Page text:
Parishes, schools and agencies

Anglicare Victoria launches new supporters' network

July 13 2016As Australia’s political leaders digest the numbers from “the only poll that counts” on 2 July, Anglicare Victoria has embarked on a new era after reflecting on some rather grim numbers of its own earlier this year.

The child and family welfare agency, which in 2017 celebrates the 20th anniversary of the merger of three long-established Anglican agencies that preceded it, was confronted with the imminent collapse of its parish auxiliaries from a peak of 72 to only three.


Marg Kelly says support groups need to develop their own ideas.

In March, 17 participants from four parishes attended a meeting organised by Archdeacon for Parish Partnerships, the Venerable Jan Crombie, to consider how they would support Anglicare in future. On 1 July, the future arrived with the creation of the Anglicare Victoria Partnership Group (AVPG), which aims to provide a new model to raise funds and awareness in parishes and the wider community.

Archdeacon Crombie said “a new way of being” was needed, one that did not require the formalities of a president and committee but was based on networking.

“It’s going to build a strong relationship that is easy for people to engage in,” she said. “What we are trying to do is build up supportive relationships with Anglicare through the parishes because that means more people will know about Anglicare as well as get involved.

“It took a lot of courage for this to happen. I believe theologically it’s about resurrection – we believe new life is always waiting to be rediscovered.

“It’s about gathering the goodness in the community to work for the good of the community.”

Under the AVPG model, a minimum of three people can register as a local support group to raise funds and advocate for the work of Anglicare Victoria. It could be three parishes working together, three families meeting for lunch four times a year or residents of retirement villages making crafts for sale, with the proceeds going to Anglicare Victoria. Groups may identify a particular area they want to support and promote or support the agency more generally.

Mrs Marg Kelly, a long-time Auxiliary member at St John’s Camberwell and Anglicare Victoria Auxiliary Council Chair, whose resignation from the latter role last year prompted the review, said groups needed to develop their own ideas to raise money, promote the work of Anglicare Victoria – and enjoy themselves!

At St John’s, she said 20-25 parishioners often would come along on the fourth Monday of the month to hear a speaker and enjoy afternoon tea.

“I could stand up and say at the annual meeting that ‘This year we have sent $2000 to Anglicare’, as we were able to do most years,” Mrs Kelly said. “It’s not a great deal of money but it all adds up. Then someone would say, ‘How long have you been doing that?’ and you might be able to encourage them to join in.”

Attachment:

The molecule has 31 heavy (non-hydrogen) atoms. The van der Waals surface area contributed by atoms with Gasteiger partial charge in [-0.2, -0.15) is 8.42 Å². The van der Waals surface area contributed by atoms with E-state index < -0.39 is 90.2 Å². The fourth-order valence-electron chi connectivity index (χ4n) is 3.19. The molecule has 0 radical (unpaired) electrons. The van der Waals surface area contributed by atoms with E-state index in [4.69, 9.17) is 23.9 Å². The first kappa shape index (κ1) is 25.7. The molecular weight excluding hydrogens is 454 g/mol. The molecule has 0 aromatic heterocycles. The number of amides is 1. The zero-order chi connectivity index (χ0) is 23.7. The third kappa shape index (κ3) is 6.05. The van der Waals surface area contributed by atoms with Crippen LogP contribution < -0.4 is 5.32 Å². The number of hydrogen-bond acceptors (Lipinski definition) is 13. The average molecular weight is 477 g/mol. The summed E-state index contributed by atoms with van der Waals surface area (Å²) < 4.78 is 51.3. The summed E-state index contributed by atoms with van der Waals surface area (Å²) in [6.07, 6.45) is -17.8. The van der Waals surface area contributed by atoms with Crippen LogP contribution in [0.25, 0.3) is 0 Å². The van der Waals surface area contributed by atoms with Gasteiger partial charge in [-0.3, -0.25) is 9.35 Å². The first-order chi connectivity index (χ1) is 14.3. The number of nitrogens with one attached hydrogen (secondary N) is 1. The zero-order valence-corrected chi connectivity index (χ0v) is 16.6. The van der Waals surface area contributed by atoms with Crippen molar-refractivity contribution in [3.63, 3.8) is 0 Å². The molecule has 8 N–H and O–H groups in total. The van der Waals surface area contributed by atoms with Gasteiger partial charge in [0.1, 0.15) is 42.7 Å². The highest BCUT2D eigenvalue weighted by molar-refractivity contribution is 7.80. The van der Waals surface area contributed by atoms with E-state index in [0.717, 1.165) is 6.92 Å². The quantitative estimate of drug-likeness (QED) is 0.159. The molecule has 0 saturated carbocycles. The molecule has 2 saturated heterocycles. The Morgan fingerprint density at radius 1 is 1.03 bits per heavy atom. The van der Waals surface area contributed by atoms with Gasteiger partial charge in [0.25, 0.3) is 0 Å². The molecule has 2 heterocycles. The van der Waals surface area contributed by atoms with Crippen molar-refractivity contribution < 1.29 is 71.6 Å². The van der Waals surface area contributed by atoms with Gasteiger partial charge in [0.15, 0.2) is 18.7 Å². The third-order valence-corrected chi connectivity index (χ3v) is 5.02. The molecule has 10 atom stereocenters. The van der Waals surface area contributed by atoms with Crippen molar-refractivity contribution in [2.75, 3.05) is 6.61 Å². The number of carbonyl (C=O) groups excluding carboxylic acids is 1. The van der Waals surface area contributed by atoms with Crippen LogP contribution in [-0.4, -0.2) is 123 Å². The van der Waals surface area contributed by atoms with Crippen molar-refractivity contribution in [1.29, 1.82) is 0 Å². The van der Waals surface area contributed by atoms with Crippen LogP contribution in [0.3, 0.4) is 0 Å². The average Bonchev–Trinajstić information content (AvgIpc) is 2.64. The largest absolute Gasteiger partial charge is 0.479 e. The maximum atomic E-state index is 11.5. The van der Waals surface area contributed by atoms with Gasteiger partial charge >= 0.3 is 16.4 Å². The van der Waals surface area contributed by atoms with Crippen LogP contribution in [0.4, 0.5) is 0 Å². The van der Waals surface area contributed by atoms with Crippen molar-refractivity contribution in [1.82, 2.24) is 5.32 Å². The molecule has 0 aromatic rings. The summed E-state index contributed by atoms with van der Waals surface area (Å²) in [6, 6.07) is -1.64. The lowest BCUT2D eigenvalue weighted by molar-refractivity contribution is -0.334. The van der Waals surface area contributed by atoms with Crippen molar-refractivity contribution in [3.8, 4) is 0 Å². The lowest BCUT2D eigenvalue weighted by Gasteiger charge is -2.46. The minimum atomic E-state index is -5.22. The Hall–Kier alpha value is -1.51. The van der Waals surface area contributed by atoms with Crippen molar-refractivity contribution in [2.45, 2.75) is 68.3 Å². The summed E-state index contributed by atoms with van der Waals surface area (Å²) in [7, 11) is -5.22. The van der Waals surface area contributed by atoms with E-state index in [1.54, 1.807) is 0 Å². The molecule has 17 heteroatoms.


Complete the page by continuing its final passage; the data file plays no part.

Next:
She also took care to keep the parish council, and therefore the vicar, informed of the Anglicare group’s activities.

“I still see the partnership networks as parish-based, but not only that. It’s got broader.”

Mrs Kelly said one support group knitted beanies and rugs, while another group did catering for the community – not just the parish. Because it was known in the community, it was supported and, in turn, so was Anglicare.

Mrs Marjorie Taylor, 97, belonged to one of the first Anglicare auxiliaries, at St Margaret’s Eltham, from the days of the Mission to Streets and Lanes.

“It’s all about people in need,” she told visitors from Anglicare recently. “That hasn’t changed and we all need to contribute to that.”

Mrs Jenny Disney, a long-time leader of the Eltham Auxiliary and a foundation member of the AVPG coordinating group, said: “One of the key benefits of the auxiliaries and now the AVPG is also the social benefit for us all as we gather for a common cause. We become a support group for each other as well.”

Anglicare Victoria’s CEO Mr Paul McDonald said: “How wonderful to see the long history of support for Anglicare by parishes through the auxiliaries continuing in this new network format, the Anglicare Victoria Partnership Group. I thank everyone involved that has enabled this grassroots support to continue to enable the caring arm of the Church to bring positive change to the lives of so many who come to Anglicare for care.”

Anglicare Victoria was created in 1997 from the merger of three church agencies – the Mission to Streets and Lanes, founded in 1886; the Mission of St James and St John (1919); and St John’s Homes for Boys and Girls (established for boys in 1921 and expanded to girls in 1958).

It is Victoria’s largest foster care provider, with an average daily occupancy of 308 children in 2014-15, and one of the State’s biggest out-of-home care providers, with 475 children and youth in foster, kinship, residential and permanent care during the same period.

Anglicare Victoria also provides a range of other services, including support for 6320 families with parenting skills, child behaviour, mental health, family violence and child protection; financial counselling to more than 2100 families; disability support to 540 children and young people; a 10-week mentoring program Boys Will Be Men to build positive mentoring relationships between mature men and disadvantaged boys aged 10-16 considered to be at risk; plus drug and alcohol services, serving 61,000 meals to homeless people throughout Victoria and emergency relief from its long-established Mission House in Fitzroy.